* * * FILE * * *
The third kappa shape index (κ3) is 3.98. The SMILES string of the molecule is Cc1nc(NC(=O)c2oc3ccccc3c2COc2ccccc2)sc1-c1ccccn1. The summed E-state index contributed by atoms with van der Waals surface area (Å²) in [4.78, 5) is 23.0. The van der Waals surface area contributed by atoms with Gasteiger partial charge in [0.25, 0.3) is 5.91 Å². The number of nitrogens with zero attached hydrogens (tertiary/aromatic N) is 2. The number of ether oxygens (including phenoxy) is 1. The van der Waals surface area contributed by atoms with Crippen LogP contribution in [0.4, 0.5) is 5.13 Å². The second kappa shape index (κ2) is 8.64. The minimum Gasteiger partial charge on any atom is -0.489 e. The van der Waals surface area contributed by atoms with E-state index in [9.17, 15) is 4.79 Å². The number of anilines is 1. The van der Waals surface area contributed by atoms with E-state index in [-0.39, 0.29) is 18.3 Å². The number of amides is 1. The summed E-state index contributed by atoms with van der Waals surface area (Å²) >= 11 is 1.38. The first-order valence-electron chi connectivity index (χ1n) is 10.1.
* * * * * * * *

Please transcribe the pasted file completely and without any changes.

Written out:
The third kappa shape index (κ3) is 3.98. The SMILES string of the molecule is Cc1nc(NC(=O)c2oc3ccccc3c2COc2ccccc2)sc1-c1ccccn1. The summed E-state index contributed by atoms with van der Waals surface area (Å²) in [4.78, 5) is 23.0. The van der Waals surface area contributed by atoms with Gasteiger partial charge in [0.25, 0.3) is 5.91 Å². The number of nitrogens with zero attached hydrogens (tertiary/aromatic N) is 2. The number of ether oxygens (including phenoxy) is 1. The van der Waals surface area contributed by atoms with Crippen LogP contribution in [0.4, 0.5) is 5.13 Å². The second kappa shape index (κ2) is 8.64. The minimum Gasteiger partial charge on any atom is -0.489 e. The van der Waals surface area contributed by atoms with E-state index in [9.17, 15) is 4.79 Å². The number of anilines is 1. The van der Waals surface area contributed by atoms with E-state index in [-0.39, 0.29) is 18.3 Å². The number of amides is 1. The summed E-state index contributed by atoms with van der Waals surface area (Å²) >= 11 is 1.38. The first-order valence-electron chi connectivity index (χ1n) is 10.1.